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When you have a button, and do something like:

Private Function Button_OnClick

    Button.Enabled = False


End Function

Then the button will not be grayed, because the long operation prevents the UI thread from repainting the control. I know the right design is to start a background thread / dispatcher, but sometimes that's too much hassle for a simple operation.

So how do I force the button to redraw in disabled state? I tried .UpdateLayout() on the Button, but it didn't have any effects. I also tried System.Windows.Forms.DoEvents() which normally works when using WinForms, but it also had no effect.

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up vote 7 down vote accepted

The following code will do what you're looking for. However I would not use it. Use the BackgroundWorker class for long time operations. It's easy to use and very stable.
Here the code:

   public static void ProcessUITasks() {            
        DispatcherFrame frame = new DispatcherFrame();
        Dispatcher.CurrentDispatcher.BeginInvoke(DispatcherPriority.Background, new DispatcherOperationCallback(delegate(object parameter) {
            frame.Continue = false;
            return null;
        }), null);

Here you will find a sample on how to use the BackgroundWorker.

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He was pretty clear about being aware of but not using a Dispatcher/Backgroundworker :) – edvaldig Nov 14 '11 at 22:09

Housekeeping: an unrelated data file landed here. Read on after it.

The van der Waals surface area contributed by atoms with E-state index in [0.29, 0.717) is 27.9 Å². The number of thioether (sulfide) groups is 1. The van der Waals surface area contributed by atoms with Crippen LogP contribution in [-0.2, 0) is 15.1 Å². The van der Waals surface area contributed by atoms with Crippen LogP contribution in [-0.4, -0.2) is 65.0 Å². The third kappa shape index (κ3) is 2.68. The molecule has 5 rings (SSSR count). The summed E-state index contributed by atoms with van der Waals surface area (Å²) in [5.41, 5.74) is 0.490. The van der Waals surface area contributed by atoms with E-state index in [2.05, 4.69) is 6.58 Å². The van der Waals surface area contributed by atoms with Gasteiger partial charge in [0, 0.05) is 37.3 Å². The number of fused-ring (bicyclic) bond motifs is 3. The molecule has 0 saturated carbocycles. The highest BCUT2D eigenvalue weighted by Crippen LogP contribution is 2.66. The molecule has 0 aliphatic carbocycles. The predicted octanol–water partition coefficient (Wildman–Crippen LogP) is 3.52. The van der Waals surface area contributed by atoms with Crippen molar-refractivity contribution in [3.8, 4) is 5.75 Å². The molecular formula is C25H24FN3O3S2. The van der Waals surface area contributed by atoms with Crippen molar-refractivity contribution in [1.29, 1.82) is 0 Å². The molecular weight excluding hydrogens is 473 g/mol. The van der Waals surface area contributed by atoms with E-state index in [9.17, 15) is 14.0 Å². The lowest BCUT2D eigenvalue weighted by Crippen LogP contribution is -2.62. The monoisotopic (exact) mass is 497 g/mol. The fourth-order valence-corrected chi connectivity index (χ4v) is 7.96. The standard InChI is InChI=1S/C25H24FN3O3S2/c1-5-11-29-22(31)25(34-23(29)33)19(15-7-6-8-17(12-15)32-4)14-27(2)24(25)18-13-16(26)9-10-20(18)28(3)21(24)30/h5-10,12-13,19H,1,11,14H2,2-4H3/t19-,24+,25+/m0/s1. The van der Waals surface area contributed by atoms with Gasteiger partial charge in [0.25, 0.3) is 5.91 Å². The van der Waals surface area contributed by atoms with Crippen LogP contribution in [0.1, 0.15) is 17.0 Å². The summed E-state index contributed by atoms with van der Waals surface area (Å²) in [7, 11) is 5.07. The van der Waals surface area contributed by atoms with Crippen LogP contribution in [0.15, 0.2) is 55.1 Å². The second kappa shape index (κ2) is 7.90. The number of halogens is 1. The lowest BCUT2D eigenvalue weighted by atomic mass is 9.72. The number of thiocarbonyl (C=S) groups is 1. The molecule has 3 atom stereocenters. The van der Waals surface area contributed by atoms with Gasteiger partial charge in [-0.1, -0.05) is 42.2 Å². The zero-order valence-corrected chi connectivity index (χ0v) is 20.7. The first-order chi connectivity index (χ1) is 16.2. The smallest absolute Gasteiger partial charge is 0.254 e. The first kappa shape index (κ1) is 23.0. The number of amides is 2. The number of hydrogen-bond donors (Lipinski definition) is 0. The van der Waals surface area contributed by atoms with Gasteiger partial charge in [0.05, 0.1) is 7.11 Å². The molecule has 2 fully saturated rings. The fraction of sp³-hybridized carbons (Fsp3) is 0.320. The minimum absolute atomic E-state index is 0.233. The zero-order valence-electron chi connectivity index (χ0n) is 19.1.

@edvaldig: I have underlined not to use it, however I have given him the code he was looking for. I don't think that this is worth a -1 from you. If my code does not work, then give me a -1, but not for giving some additional advice. I don't think this is fair. – HCL Nov 14 '11 at 22:14
You're right, I was too quick about it, comment upvote to compensate :) – edvaldig Nov 14 '11 at 22:31
How do you use BackgroundWorker thread if you want to open another application through COM (which I think should be done on the UI thread / STA Apartment) ? – Eric Ouellet Jan 31 '14 at 23:15

InvalidateVisual(); @HCL is right... don't do this

Like you say, it is better to start use a background thread / dispatcher and keep the UI thread unblocked. Consider looking at the Reactive Extensions library from Microsoft for high level asynchronous ui programming

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This will not work. Invalidation does only invalidate the region to be repainted. However it does not the painting. – HCL Nov 14 '11 at 22:03
@HCL, Works fine for me, see the documentation for the function: Invalidates the rendering of the element, and forces a complete new layout pass. OnRender is called after the layout cycle is completed. – edvaldig Nov 14 '11 at 22:08
Are you shure your UI-thread is blocked? I have tested it the last time under .net3.5SP1. At this time it has not worked. If it works now, they must have changed the behaviour with 4.0. However, this would be a big surprise to me. – HCL Nov 14 '11 at 22:12
@HCL Nope I was wrong – edvaldig Nov 14 '11 at 22:30
Does reactive solve the problem of long operation on COM which should be done on the UI thread (STA apartment) ? – Eric Ouellet Jan 31 '14 at 23:16

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